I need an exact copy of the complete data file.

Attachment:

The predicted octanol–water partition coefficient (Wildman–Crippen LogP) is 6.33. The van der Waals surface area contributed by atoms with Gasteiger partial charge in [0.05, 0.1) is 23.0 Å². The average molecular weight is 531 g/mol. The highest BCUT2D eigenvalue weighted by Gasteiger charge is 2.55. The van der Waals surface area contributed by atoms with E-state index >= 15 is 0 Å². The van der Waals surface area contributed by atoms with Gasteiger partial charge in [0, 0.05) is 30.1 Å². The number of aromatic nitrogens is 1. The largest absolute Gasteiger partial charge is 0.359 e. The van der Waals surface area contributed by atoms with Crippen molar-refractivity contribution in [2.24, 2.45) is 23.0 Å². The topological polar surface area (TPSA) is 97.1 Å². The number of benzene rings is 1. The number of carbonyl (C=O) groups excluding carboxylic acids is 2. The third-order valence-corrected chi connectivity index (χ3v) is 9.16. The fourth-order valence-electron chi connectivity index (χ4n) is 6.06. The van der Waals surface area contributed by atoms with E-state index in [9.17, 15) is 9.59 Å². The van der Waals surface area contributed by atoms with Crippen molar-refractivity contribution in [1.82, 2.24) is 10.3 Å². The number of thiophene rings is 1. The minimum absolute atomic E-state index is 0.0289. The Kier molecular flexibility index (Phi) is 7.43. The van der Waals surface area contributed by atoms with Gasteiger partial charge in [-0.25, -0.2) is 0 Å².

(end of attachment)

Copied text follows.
The predicted octanol–water partition coefficient (Wildman–Crippen LogP) is 6.33. The van der Waals surface area contributed by atoms with Gasteiger partial charge in [0.05, 0.1) is 23.0 Å². The average molecular weight is 531 g/mol. The highest BCUT2D eigenvalue weighted by Gasteiger charge is 2.55. The van der Waals surface area contributed by atoms with E-state index >= 15 is 0 Å². The van der Waals surface area contributed by atoms with Gasteiger partial charge in [0, 0.05) is 30.1 Å². The number of aromatic nitrogens is 1. The largest absolute Gasteiger partial charge is 0.359 e. The van der Waals surface area contributed by atoms with Crippen molar-refractivity contribution in [2.24, 2.45) is 23.0 Å². The topological polar surface area (TPSA) is 97.1 Å². The number of benzene rings is 1. The number of carbonyl (C=O) groups excluding carboxylic acids is 2. The third-order valence-corrected chi connectivity index (χ3v) is 9.16. The fourth-order valence-electron chi connectivity index (χ4n) is 6.06. The van der Waals surface area contributed by atoms with E-state index in [9.17, 15) is 9.59 Å². The van der Waals surface area contributed by atoms with Crippen molar-refractivity contribution in [1.82, 2.24) is 10.3 Å². The number of thiophene rings is 1. The minimum absolute atomic E-state index is 0.0289. The Kier molecular flexibility index (Phi) is 7.43. The van der Waals surface area contributed by atoms with Gasteiger partial charge in [-0.25, -0.2) is 0 Å².